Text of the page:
That out of the way, the legal definition of hate speech is quite well defined in a number of European countries as well, and prosecutions can actually be realised. Specifically the Germans have *ahem* learned a couple of painful lessons from their own history, although it must be said that Europe between 1860 and 1940 had large institutionalised racist agendas with the so-called "Race-biological Institutions" in various countries, so by no means do I want to single out the Germans as the only purveyors of a certain breed of thinking. So while this is not a reductio ad Hitlerium argument, one must be vigilant of the possible consequences of unchecked hate speech, "Volksverhetzung", "Aanzetten tot haat", "Agitation publique" or whatever you wish to call it.

As for those who actually use social media to spread poppycock, hate-speech, racism, bile, xenophobia and religious fervour alike, I for one do think it would be great if these people be prosecuted to the full extent of the law. The law is there to be enforced, whether you intend to kill, steal, embezzle, con or incite to hatred. But the lack of editorial decisions from Facebook's side is something they should indeed be held accountable for. Facebook serves as a news outlet to some 38% of the American public. I shudder to think about that, given the amount of moronic vitriol and cat video's that permeate that network. The likes of Google, Facebook and Twitter wield quite a bit of power, and their corporate nature drives them to shun any form of responsibility.

From my perspective, it is heartwarming to see a nation state such as Germany finally spring into action to protect the education, sovereignty, privacy and safety of its citizens by holding these media corporations (which they are by now) accountable for the information they provide to said citizenry.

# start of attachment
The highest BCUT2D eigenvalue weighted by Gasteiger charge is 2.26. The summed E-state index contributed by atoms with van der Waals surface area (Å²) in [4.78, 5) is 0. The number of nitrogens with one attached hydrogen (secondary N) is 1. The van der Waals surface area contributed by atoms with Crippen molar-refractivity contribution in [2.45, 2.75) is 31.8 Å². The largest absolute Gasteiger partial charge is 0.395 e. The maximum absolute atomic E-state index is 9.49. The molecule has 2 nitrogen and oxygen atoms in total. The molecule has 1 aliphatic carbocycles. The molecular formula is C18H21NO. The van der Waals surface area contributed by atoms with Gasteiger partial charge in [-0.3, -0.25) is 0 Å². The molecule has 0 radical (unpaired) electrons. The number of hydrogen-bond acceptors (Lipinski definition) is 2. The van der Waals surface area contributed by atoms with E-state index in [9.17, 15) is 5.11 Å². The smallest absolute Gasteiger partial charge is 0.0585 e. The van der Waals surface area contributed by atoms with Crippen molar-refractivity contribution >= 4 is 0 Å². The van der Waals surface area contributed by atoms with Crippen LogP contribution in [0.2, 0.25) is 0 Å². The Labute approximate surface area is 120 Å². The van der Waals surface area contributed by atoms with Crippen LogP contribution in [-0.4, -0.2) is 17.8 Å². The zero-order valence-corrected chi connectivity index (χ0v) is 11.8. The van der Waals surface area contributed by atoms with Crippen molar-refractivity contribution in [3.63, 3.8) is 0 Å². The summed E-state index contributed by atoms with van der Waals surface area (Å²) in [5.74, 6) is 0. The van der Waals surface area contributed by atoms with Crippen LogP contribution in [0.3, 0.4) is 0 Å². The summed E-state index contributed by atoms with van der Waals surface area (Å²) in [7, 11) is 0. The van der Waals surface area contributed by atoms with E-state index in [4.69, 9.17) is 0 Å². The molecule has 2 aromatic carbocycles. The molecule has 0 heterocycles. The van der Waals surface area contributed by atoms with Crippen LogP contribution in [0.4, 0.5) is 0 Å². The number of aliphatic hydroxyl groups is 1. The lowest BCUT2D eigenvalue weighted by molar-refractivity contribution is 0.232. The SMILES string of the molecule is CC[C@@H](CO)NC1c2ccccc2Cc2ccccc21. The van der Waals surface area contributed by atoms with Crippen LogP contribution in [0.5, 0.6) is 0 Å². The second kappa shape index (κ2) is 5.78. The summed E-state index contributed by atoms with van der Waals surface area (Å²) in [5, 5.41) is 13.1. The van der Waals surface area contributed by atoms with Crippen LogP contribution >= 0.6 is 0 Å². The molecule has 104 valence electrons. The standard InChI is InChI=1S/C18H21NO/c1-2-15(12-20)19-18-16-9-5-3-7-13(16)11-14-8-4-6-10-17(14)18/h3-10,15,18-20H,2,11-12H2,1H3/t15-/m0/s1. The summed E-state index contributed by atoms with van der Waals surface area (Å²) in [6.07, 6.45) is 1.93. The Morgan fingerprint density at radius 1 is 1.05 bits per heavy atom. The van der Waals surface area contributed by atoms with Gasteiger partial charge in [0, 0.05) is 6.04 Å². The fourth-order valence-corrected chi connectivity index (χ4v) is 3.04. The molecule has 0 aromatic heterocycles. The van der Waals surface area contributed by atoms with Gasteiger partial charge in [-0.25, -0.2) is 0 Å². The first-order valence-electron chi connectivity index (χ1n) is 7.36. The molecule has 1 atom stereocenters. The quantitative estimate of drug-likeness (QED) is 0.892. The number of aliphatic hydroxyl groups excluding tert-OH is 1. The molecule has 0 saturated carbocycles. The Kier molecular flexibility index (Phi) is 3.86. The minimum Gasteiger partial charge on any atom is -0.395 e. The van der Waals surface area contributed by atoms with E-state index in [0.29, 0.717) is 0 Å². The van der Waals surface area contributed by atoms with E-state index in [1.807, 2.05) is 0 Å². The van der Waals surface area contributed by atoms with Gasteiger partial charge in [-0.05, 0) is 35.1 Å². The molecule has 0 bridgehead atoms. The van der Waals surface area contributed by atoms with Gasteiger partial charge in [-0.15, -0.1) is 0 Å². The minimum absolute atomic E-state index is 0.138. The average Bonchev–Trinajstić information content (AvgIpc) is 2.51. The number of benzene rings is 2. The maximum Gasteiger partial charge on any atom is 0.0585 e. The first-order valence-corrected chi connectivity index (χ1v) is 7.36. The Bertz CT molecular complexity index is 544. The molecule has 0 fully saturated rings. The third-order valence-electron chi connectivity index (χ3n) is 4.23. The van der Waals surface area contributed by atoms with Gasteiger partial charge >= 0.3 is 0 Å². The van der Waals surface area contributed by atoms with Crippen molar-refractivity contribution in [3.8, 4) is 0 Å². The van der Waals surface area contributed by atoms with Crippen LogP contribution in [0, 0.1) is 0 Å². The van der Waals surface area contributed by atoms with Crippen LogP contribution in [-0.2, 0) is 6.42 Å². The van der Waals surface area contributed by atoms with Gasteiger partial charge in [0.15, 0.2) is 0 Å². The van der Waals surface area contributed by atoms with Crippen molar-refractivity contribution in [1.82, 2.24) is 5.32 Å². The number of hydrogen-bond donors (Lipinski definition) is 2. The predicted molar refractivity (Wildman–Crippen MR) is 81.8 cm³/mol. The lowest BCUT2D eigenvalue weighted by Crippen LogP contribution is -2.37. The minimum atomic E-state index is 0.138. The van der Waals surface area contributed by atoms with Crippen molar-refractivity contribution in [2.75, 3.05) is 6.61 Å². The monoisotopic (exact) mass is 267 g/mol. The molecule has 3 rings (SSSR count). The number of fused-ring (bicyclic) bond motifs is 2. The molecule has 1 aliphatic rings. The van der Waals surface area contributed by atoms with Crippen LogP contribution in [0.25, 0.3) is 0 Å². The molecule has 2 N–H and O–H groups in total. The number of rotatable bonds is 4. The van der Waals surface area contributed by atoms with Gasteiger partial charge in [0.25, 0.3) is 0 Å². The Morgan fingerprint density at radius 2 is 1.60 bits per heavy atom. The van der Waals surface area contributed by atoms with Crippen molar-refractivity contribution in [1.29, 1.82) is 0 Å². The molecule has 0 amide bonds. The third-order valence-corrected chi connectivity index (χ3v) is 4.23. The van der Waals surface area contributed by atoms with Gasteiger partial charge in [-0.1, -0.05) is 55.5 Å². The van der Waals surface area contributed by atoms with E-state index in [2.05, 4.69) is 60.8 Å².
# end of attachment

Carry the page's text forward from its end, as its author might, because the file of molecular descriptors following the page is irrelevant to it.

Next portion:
DRM

DRM is Used to Lock in, Control and Spy on Users, Says Free Software Foundation (torrentfreak.com) 72

In a scathing critique, the Free Software Foundation is urging the U.S. Government to drop the DMCA's anti-circumvention provisions which protect DRM. From a report on TorrentFreak:Late last year the U.S. Copyright office launched a series of public consultations to review critical aspects of the DMCA law. FSF sees no future for DRM and urges the Copyright Office to repeal the DMCA's anti-circumvention provisions. "Technological protection measures and Digital Restrictions Management (DRM) play no legitimate role in protecting copyrighted works. Instead, they are a means of controlling users and creating 'lock in'," FSF's Donald Robertson writes. According to FSF, copyright is just an excuse, the true purpose is to lock down and control users. "Companies use this control illegitimately with an eye toward extracting maximum revenue from users in ways that have little connection to actual copyright law. In fact, these restrictions are technological impediments to the rights users have under copyright law, such as fair use." Even if copyright was the main concern, DRM would be an overbroad tool to achieve the goal, the foundation notes. FSF highlights that DRM is not just used to control people but also to spy on them, by sending all kinds of personal data to technology providers. This is done to generate extra income at the expense of users' rights, they claim. "DRM enables companies to spy on their users, and use that data for profit," Robertson adds. "DRM is frequently used to spy on users by requiring that they maintain a connection to the Internet so that the program can send information back to the DRM provider about the user's actions," he adds.